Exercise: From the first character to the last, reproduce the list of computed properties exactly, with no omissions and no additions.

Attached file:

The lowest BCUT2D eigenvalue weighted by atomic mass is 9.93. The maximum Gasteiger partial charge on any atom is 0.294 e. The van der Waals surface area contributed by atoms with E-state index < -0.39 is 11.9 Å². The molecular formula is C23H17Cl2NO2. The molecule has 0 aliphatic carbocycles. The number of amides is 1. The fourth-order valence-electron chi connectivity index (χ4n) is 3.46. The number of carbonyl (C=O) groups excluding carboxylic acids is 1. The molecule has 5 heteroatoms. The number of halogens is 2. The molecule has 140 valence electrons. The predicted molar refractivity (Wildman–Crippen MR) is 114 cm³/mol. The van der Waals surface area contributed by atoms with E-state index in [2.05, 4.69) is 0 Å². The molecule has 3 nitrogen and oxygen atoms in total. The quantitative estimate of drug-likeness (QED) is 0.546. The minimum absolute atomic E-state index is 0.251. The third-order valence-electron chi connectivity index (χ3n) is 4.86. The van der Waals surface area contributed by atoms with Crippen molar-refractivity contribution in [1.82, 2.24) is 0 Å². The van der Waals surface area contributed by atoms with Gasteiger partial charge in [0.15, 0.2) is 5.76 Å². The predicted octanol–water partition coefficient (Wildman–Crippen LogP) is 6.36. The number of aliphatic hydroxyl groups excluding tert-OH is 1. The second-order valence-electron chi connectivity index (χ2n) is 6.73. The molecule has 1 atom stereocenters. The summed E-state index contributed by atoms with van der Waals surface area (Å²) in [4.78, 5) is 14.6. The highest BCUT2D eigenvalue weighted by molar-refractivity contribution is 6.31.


The lowest BCUT2D eigenvalue weighted by atomic mass is 9.93. The maximum Gasteiger partial charge on any atom is 0.294 e. The van der Waals surface area contributed by atoms with E-state index < -0.39 is 11.9 Å². The molecular formula is C23H17Cl2NO2. The molecule has 0 aliphatic carbocycles. The number of amides is 1. The fourth-order valence-electron chi connectivity index (χ4n) is 3.46. The number of carbonyl (C=O) groups excluding carboxylic acids is 1. The molecule has 5 heteroatoms. The number of halogens is 2. The molecule has 140 valence electrons. The predicted molar refractivity (Wildman–Crippen MR) is 114 cm³/mol. The van der Waals surface area contributed by atoms with E-state index in [2.05, 4.69) is 0 Å². The molecule has 3 nitrogen and oxygen atoms in total. The quantitative estimate of drug-likeness (QED) is 0.546. The minimum absolute atomic E-state index is 0.251. The third-order valence-electron chi connectivity index (χ3n) is 4.86. The van der Waals surface area contributed by atoms with Crippen molar-refractivity contribution in [1.82, 2.24) is 0 Å². The van der Waals surface area contributed by atoms with Gasteiger partial charge in [0.15, 0.2) is 5.76 Å². The predicted octanol–water partition coefficient (Wildman–Crippen LogP) is 6.36. The number of aliphatic hydroxyl groups excluding tert-OH is 1. The second-order valence-electron chi connectivity index (χ2n) is 6.73. The molecule has 1 atom stereocenters. The summed E-state index contributed by atoms with van der Waals surface area (Å²) in [4.78, 5) is 14.6. The highest BCUT2D eigenvalue weighted by molar-refractivity contribution is 6.31.